Lance Crosby Comes Out of Stealth with New Developer-Centric Cloud Security Venture

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Almost exactly one year after Lance Crosby, SoftLayer founder and 20-year hosting industry veteran took the stage at HostingCon Global in San Diego, he is back with a new company that answers the question on many minds in the hosting industry since he left IBM last February – just what will Crosby do next?

The answer is StackPath – a Security-as-a-Service company that launched on Monday with a significant investment from Abry Partners. According to the company’s announcement, the funding will be used for M&A, and infrastructure and services development.

“The genesis is to create a developer-centric security platform that’s going to be API-driven, and going to allow developers and DevOps to actually integrate security into their applications as they are building it,” Stackpath CEO and chairman Crosby tells the WHIR. “They can make the calls and apply the security policy themselves, and they won’t necessarily have to involve the security team anymore.”

Security that meets needs of cloud

So what does this mean? According to Crosby, StackPath will initially include “some web facing services; content delivery, DDoS protection, VPN services, and a web application firewall.” The developer-centric security platform will get smarter over time, and by the end of the year will include secure compute, storage and DNS, with plans to release new security services every month for the next several years.

The idea for StackPath came to Crosby as he observed serious flaws in cloud security – even at the level of Fortune 500 companies, who spent a fortune on security products they never deployed. Traditional security modded for cloud environments just doesn’t meet the level of scale and automation required.

“After being acquired by IBM I spent the last two years seeing the shortcomings of cloud security,” Crosby says. “We had some security products at SoftLayer but we called them bolt-on; [we] took more traditional firewalls, load balancers and things like that and converted them to cloud but there was nothing that was truly, highly scalable and automated that would work.”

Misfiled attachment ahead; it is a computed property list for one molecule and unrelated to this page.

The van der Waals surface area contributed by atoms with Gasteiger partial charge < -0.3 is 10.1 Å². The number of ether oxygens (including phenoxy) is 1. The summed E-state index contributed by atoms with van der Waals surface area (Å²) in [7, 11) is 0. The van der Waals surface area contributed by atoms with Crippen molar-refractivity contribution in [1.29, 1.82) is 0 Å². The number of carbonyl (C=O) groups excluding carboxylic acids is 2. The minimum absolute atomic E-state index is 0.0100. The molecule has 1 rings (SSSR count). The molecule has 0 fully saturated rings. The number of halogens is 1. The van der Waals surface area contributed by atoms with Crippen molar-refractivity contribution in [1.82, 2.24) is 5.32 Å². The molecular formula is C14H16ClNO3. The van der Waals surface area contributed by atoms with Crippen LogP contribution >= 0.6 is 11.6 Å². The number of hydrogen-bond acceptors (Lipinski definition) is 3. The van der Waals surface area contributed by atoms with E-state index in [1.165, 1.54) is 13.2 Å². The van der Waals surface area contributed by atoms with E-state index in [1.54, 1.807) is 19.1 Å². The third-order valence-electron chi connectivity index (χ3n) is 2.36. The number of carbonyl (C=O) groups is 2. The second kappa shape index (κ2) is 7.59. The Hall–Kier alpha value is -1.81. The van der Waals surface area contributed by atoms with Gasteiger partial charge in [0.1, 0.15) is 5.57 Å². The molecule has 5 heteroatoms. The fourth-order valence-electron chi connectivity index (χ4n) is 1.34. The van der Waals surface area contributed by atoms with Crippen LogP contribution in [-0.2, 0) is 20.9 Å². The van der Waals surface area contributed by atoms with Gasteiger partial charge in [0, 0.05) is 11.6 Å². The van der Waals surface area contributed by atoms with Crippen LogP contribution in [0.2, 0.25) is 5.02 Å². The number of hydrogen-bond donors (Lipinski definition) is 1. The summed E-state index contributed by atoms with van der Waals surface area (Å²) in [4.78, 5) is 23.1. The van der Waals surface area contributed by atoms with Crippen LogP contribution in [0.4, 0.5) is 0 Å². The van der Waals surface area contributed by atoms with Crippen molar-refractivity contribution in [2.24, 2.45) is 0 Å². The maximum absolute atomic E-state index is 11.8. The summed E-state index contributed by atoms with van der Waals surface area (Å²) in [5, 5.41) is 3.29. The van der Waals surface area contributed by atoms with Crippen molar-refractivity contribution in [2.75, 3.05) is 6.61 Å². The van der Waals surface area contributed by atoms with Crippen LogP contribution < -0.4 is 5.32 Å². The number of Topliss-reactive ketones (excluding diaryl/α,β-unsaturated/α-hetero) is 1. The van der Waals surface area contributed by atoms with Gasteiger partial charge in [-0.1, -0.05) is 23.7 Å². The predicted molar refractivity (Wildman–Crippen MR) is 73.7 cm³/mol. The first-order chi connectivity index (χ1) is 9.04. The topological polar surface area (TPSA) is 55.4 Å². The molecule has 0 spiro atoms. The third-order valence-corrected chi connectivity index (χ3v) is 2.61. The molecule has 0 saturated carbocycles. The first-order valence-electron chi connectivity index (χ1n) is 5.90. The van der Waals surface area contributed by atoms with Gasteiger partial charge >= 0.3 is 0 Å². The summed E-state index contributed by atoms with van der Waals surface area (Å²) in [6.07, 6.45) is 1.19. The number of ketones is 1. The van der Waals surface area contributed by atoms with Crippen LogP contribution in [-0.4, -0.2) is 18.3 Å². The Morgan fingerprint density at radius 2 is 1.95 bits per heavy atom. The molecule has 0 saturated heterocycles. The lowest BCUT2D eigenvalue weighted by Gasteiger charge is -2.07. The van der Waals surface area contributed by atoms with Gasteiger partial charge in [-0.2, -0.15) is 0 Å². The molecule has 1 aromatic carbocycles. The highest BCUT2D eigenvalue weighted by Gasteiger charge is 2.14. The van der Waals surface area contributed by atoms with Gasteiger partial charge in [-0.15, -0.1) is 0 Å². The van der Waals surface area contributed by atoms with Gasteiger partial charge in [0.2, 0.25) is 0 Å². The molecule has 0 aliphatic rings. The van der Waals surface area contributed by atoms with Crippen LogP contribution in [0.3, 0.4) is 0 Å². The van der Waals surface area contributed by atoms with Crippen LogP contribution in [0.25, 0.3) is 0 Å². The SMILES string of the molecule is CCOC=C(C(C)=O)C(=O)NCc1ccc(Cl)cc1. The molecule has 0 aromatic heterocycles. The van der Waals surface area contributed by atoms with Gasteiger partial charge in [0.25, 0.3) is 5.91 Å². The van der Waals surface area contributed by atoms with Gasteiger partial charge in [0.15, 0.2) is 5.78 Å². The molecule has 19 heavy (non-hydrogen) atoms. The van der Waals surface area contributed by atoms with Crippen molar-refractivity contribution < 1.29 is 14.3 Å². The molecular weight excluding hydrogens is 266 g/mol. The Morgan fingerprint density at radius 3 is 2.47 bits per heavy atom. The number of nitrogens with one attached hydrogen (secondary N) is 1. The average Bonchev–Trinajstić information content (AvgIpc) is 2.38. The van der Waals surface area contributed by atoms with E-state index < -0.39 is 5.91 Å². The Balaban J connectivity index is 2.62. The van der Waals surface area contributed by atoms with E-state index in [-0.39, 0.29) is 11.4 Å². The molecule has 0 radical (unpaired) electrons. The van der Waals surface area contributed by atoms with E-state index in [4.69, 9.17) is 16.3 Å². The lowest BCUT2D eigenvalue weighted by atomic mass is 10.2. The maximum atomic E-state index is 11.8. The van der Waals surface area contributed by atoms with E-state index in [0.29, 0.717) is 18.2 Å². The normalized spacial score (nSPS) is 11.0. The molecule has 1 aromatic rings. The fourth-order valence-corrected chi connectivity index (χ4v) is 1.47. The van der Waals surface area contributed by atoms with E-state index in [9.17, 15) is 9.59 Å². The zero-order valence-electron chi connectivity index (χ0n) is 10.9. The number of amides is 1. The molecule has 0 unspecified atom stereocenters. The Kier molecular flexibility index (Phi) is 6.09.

“That’s where the concept came from. I saw companies like Netflix, big banks, and firms that were spinning up literally tens of thousands of virtual machines a day and there were no real security products that would follow that level of automation and scale.”

Developers drive security engine

In last year’s Gartner Magic Quadrant for managed security services, the research firm identified IBM, Dell SecureWorks, Symantec, and Verizon as leaders in the space.

Crosby says StackPath’s global threat intelligence engine across 35 points-of-presence will be available to customers who can integrate the security within their applications via APIs, differentiating it from other security companies.

“We believe we’re going to create a whole new generation of security firms who are going to use this platform to build new widgets on top that we never dreamed about,” Crosby says. “When people ask me what that’s going to be I tell them that I didn’t know in 2005 that Facebook, Tumblr, WhatsApp, and Yelp, and all the other companies that built on top of cloud were ever going to create new verticals and new industries and I think we’re going to see the same thing here.”

StackPath’s technology will not be built from scratch – the company acquired MaxCDN, Fireblade and Cloak to build out its CDN, Web Access Firewall, and VPN, respectively. The company said that its DDoS mitigation technology also includes “an impressive array of IP.”

Crosby tells us that he drew from his past relationships in the cloud space to build a team including COO and president Andrew Higginbotham, who previously led CenturyLink’s Cloud and Managed Services Business, and CFO Kim Sheehy, who prior to joining StackPath served as CFO of CyrusOne. He recruited others from his background at IBM/SoftLayer, Google, and Amazon, as well.

Crosby’s hosting past will also serve StackPath well in its initial stage where it will be targeting internet-centered companies and more traditional hosting companies. Hosting providers will be able to sell the security services offered by StackPath and white-label the platform. Eventually the platform will be available directly to developers.

“We’re flying in the face of the way security has always been implemented and handled and managed and I think a lot of the traditional firms will have a lot of resistance. We’re going to automate a lot of things that people have done historically, but that’s also what drives us,”he says.

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